For Whom the Belt Uncoils

“You don’t really think there’s a ghost?” Juliana whispered, clinging to the boy leading her down the dark hallway.

“Still wanna make out?” he laughed.

“At a haunted school? No thanks!”

“You’ve really never heard of Jules’s ghost? Years ago, some freshman was killed here, strangled with his belt by a bunch of drunk seniors. Every Halloween, the ghost rises to seek revenge, luring students here and murdering them the same way.”

“H-here? Anyone?”

“It’s just a dumb story.” He paused to bend over a water fountain. “Probably full of mistakes.”

“Actually, just two,” she murmured, silently unbuckling her belt.

For the Love of Carbon: A Cautionary Tale

She gasped as her fiancé withdrew a velvet jewelry case from his dinner jacket. A wedding present! What could it be? A watch? A bracelet?

The case creaked open to reveal a sharpened, yellow pencil.

Her dismay was evident.

“Darling,” he smiled, “this represents my love more than diamonds ever could! Graphite is a more stable form of carbon, symbolizing the endurance of my commitment. The wooden shell is my lifelong encouragement and support. The point represents your aptitude as a partner, and the eraser is forgiveness of every mistake you make!”

He left with a pencil in his eye.

Pride and Progress

Stranded on an island, a businessman spent the night at the home of two natives. The next morning, they gave him some food and directions to the nearest seaport.

Thankful, yet concerned about his timetable, he asked to see a clock.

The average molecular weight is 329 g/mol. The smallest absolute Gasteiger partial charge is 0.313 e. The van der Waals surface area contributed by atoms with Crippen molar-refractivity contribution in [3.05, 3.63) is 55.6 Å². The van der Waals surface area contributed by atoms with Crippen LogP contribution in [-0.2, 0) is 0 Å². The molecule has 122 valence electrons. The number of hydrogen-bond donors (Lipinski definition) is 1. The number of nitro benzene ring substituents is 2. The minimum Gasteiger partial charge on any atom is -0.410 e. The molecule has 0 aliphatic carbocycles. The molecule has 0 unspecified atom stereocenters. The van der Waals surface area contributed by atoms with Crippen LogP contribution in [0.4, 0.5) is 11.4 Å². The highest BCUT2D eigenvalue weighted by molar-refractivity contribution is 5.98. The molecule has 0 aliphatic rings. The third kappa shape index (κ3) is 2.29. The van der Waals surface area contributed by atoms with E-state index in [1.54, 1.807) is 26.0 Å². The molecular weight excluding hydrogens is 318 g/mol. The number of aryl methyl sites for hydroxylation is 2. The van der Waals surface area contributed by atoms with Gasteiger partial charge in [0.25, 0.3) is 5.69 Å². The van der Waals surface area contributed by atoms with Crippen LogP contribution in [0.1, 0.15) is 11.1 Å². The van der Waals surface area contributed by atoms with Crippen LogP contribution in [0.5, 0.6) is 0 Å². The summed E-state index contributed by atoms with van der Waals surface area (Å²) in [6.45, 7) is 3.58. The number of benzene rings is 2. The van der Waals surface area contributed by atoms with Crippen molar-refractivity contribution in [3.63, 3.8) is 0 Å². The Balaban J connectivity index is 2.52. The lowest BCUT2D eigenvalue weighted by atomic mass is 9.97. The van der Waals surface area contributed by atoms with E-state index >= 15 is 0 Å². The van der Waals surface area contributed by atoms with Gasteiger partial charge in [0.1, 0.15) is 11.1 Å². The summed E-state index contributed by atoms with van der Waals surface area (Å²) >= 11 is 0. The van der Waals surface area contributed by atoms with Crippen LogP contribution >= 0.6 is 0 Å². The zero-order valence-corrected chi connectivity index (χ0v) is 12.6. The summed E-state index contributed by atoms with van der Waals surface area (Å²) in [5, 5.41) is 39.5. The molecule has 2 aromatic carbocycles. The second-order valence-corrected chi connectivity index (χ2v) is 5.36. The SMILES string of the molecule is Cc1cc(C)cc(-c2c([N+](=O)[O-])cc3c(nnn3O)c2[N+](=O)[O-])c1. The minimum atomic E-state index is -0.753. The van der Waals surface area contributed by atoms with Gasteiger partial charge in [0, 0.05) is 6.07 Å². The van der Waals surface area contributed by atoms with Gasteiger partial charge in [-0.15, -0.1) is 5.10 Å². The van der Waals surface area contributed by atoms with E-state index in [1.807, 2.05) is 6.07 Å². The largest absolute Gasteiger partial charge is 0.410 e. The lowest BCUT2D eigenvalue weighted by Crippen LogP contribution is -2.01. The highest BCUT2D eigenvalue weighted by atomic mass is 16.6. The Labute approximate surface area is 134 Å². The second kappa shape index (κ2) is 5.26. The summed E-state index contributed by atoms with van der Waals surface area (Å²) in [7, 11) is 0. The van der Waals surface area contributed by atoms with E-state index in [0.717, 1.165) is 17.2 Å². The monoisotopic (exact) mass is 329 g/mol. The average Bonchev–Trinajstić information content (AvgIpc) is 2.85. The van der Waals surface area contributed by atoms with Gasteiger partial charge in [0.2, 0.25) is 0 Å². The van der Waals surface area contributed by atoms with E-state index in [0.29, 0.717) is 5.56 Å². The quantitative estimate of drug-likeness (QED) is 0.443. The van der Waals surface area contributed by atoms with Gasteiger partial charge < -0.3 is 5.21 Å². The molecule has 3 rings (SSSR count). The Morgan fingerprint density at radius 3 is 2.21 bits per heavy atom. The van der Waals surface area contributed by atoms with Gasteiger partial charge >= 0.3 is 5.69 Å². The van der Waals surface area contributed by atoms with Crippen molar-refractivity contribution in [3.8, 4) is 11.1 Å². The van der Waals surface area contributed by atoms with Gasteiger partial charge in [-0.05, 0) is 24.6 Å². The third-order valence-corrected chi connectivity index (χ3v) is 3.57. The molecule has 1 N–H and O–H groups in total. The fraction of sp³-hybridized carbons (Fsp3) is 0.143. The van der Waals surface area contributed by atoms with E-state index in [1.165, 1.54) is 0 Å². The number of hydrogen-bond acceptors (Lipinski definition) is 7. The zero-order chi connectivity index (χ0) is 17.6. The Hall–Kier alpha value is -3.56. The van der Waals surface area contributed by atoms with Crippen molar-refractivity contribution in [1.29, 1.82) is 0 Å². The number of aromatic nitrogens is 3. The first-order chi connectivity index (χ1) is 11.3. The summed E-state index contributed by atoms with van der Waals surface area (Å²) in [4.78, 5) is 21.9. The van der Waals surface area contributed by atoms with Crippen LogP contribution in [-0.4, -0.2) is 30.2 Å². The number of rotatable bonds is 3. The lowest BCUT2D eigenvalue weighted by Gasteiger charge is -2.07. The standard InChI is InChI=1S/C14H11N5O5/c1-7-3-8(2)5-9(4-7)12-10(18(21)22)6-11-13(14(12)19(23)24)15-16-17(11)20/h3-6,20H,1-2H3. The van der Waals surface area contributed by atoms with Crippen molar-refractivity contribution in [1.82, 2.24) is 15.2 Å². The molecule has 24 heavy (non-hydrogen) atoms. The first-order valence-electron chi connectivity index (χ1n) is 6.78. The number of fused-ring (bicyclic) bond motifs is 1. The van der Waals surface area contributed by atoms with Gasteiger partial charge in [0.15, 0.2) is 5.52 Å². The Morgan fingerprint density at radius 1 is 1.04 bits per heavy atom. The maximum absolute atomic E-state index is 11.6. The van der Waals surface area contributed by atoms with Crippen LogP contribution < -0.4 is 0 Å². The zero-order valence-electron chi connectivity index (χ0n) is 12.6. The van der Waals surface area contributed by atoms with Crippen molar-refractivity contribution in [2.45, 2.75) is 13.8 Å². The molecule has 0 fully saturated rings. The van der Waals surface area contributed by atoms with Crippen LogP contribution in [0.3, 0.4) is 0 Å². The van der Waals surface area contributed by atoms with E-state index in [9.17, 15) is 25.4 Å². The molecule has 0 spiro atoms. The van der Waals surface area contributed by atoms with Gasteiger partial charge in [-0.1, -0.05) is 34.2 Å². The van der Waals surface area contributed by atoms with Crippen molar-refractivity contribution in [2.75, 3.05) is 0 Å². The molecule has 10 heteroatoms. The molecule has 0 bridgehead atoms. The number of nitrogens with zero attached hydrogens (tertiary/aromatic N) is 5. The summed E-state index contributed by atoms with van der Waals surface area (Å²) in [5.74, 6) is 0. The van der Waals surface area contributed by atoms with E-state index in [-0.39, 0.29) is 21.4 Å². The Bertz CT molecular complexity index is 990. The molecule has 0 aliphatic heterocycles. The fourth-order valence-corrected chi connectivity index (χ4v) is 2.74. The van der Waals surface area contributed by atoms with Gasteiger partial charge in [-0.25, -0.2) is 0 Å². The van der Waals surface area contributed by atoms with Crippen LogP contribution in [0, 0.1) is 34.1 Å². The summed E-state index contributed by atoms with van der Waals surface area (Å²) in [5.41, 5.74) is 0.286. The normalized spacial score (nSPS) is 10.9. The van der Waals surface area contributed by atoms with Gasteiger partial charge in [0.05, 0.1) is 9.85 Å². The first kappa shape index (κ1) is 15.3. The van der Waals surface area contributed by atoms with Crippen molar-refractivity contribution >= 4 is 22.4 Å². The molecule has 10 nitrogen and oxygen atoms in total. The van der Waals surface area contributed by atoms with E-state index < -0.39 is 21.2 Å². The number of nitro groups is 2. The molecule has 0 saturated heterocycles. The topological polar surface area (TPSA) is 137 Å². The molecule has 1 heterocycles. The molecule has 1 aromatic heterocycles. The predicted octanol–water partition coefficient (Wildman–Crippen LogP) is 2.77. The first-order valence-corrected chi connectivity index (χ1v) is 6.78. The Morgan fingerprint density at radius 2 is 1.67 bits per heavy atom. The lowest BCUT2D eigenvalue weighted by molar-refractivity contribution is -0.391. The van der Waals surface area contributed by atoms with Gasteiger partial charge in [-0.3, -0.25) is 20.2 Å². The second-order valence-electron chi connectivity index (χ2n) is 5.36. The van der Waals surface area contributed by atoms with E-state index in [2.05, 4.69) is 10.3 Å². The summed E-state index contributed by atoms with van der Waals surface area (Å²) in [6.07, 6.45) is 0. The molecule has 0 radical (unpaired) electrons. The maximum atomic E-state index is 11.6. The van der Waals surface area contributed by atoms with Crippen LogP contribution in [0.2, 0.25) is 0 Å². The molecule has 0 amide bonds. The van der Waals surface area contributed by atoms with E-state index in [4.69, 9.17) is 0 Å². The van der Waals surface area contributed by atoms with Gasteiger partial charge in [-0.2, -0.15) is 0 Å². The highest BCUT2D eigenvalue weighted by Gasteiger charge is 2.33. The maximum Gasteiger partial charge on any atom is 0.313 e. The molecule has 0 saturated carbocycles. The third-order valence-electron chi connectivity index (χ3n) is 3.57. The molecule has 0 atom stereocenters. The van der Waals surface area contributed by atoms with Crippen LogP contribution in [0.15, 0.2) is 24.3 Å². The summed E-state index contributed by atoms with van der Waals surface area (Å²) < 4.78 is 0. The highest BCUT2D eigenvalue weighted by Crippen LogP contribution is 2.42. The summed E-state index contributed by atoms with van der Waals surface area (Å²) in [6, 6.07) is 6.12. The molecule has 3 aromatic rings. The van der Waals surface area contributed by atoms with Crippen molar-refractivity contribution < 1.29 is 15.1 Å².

“Clock?” they replied. “We don’t know this word.”

The stunned businessman explained his meaning.

“What need?” they said. “We have the sun.”

“What a backward place,” the departing businessman thought, “where they still tell time by the sun!”

Meanwhile, one of the natives remarked, “What a backward place he comes from, where they need machines to find the sun!”

Circles

An atheist philosophy professor was explaining circular reasoning to his class.

“Professor,” a student spoke up, “where does the ability to reason come from?”

“Evolutionary advantage,” he replied tritely.

“From lower animals that can’t reason, by way of natural processes that can’t reason?”

“That’s correct,” he smiled.

“But how can we be sure that something so counterintuitive is even possible?”

“Because it happened,” asserted the professor. “Isn’t that obvious?”

The student rose from her seat to leave.

The professor frowned. “Where are you going?”

“I don’t think I need today’s class,” she replied, “since I now perfectly understand circular reasoning.”